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Zehir-ed-Din Muhammad Babur

Posted by Art Of Legend India [dot] Com On 2:27 AM
Zehir-ed-Din Muhammad Babur was born on February 14, 1483 in Andijan in Farghana. This place is in Uzbekistan, a Central Asian Republic of the Union of Soviet Socialist Republics. His father Umar Sheikh Mirza, a Turk and a descendant of Timur was the ruler of Farghana. His mother Khutlugh Nigar KhAnum was a descendant of Chingiz Khan. So both from the father's and mother's side he could claim an ancestry of unique distinction.


Babur spent the first eleven years and a quarter of his life in Farghand while his father was busy extending the frontiers of his small principality. He learnt his mother tongue Turki as well as Persian and also practised archery and horse riding. His father died in 1494 in the fort of Akshi due to the collapse of a pigeon house where he was feeding pigeons.

Babur succeeded his father as ruler of Farghana at the age of twelve. His rule of Far-ghana for twenty one years was a period of turmoil. His chief ambition in this period was to conquer the prestigious city of Samarkand built by his ancestor Timur, which was a great cultural centre of the Islamic world. This brought him into conflict with his uncles; Ahmad Miranshahi and Mahmud ChaghatAi, and later on with Shaibani Khan, the leader of Mongolo-Turkish tribe called the Uzbegs. Samarkand was a city of gardens dotted with mausoleums, including Gur-Amir, the tomb of Timur ornamented with magnificent blue tiles. It also had the observatory of Ulugh Beg, which contained a gigantic quadrant with which he compiled his famous astronomical tables.

Baur undertook two campaigns to conquer Samarkand. In 1497 after a siege of seven months he captured Samarkand. During his stay in Samarkand the nobles in Farghana taking advantage of his absence handed over a part of the state territory to his younger brother Jahangir. In February 1498 Babur left Samarkand to reconquer Farghand. He could not retrieve the lost territory and also lost Samarkand. He was forced to spend the winter in the fort of Khujand, and supported himself as well his soldiers by raiding the neighbouring villages. This was a period of great misery for him, but he kept up his courage.

 Akbar in old Age Babur won back the lost territory from Jahangir who was supported by Ahmad Tambal when he defeated them at Khuban in 1499. During this year he was married to Ayisha-Sultan Begam. She did not attract him much and he mentions that out of modesty and bashfulness, he used to see her only occasionally. In fact, his indifference to his wife was due to the fact that he was infatuated with a youth named Baburi.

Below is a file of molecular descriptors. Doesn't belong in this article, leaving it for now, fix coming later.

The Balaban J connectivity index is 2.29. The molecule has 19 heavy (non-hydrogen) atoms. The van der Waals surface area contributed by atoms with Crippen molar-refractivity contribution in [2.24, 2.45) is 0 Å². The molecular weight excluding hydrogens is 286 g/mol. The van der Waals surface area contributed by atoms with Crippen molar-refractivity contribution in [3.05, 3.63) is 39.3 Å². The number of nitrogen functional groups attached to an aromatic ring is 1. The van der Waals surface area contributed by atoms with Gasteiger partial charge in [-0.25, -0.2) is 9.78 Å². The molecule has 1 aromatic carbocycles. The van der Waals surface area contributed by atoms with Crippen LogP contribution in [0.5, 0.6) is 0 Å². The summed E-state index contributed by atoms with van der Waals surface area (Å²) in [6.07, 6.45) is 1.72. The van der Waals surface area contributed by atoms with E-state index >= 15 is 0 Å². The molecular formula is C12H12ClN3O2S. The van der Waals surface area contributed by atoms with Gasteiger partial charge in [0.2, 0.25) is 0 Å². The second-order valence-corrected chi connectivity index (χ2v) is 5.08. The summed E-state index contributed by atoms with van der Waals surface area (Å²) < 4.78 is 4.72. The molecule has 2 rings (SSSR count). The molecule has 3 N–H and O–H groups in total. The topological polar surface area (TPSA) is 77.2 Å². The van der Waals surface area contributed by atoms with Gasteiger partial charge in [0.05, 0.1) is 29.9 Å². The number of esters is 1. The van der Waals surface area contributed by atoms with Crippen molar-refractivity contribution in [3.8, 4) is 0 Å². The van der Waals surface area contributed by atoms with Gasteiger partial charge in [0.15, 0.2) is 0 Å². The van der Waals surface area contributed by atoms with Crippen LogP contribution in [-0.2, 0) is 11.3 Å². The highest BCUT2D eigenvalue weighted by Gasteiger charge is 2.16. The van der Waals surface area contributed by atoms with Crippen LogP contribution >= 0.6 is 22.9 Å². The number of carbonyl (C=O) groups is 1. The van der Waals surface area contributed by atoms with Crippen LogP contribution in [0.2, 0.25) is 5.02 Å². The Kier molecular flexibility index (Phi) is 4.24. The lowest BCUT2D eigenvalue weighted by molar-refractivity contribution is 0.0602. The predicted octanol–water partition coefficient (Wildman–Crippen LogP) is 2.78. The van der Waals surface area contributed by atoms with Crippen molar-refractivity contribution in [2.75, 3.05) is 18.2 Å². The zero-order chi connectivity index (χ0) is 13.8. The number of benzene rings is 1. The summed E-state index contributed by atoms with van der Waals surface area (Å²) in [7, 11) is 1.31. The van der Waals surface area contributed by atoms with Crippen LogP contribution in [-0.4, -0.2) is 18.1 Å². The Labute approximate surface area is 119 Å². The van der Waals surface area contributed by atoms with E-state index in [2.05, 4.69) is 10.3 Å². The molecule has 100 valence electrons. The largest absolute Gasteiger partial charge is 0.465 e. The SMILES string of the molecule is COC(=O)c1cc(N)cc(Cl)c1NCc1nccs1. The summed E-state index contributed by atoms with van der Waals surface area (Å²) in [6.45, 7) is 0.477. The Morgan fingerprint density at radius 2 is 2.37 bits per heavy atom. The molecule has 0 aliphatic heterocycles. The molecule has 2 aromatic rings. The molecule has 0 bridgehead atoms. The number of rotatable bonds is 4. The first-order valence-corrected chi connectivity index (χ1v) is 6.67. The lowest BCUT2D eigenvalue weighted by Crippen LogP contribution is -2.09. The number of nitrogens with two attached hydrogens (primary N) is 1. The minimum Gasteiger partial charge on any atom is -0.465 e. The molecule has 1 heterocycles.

In 1500 Babur again attacked Samarkand. Shaibani Khan who was then the ruler of Samarkand was camping in one of the gardens outside the city walls. Babur's soldiers scaled the city walls and with the co-operation of the inhabitants, who were disgusted with the savage rule of Shaibani Khan, occupied the city. After some months Shaibani Khan returned with a large force and besieged the city. Supplies were cut off, the garrison was starved and Baur was forced to surrender. He was also compelled to give his elder sister Khanzada in marriage to Shaibani Khan. One night accompanied by his mother and a few loyal followers he escaped from Samarkand.

This was another dark period for Babur and he sought refuge with his uncles in the area around Tashkent. Shaibani Khan not only had Samarkand, but had also captured a large slice of territory of Farghana. In 1504 Babur was in a desperate situation, and only a handful of loyal soldiers remained with him.


 Babur Enjoying Feast at Herat When in 1504 everything appeared to have been lost, Babur with his three hundred and odd followers crossed the Hindu Kush in a snow storm, stumbled into Kabul and made him-self the master of a principality named after that city. Thus began the second phase of his career. For the next twenty-two years, he was the king of Kabul which roughly corresponded to the modern Afghanistan and included Badakshan. From 1504 to 1513, with Kabul as his base, Babur again tried to conquer Samarkand. This ambition was fulfilled almost absolutely in October 1511 when he entered that city "in the midst of such pomp and splendour as no one has ever heard of before or ever since." Babur's dominions now reached their widest extent: from Tashkent and Sairam on the borders of the deserts of Tartary, to Kabul and Ghazni and the Indian frontier. It included within its boundaries Samarkand, Bokhara, Hissar, Kunduz and Farghana. But this glory was as shortlived as it was great. Uzbeg chiefs from whom Babur had snatched Samarkand in October 1511 returned to attack the city in June 1512 and inflicted a crushing defeat on Babur. Babur was forced to flee from one part of his dominions to another. He lost everywhere and finally returned to Kabul early in 1513.

The reason for Babur's discomfiture in the second half of 1512 lay in his understanding with Shah Ismael Safavi of Persia for the capture of Samarkand. For the Shah's support Babur had agreed to hold the Samarkand kingdom as his vassal, become a convert to the Shia faith, adopt all its symbols, and to impose the Shia creed on the orthodox Sunni subjects of the conquered kingdoms. This unprincipled compromise made Baur extremely unpopular with his Sunni subjects and enabled the Uzbeg chiefs to stage a come back at Samarkand.

In Kabul, Baur found time and leisure to indulge in his favourite hobby of gardening. Apart from Beigh-i-wafa ten gardens are mentioned as made by him viz., the Shahr-ãrã (Town-adorning), which contained very fine plane-trees, the Char-bagh, the Bagh-i-jalau-khanei, the Aarta-biigh (Middle-garden), the Saurat-bagh, the Bligh-i-inahtab (Moonlight-garden), the Bilgh-i-ahu-khana (Garden-of-the-deer-house), and three smaller ones. In these gardens he held his feasts and drink parties.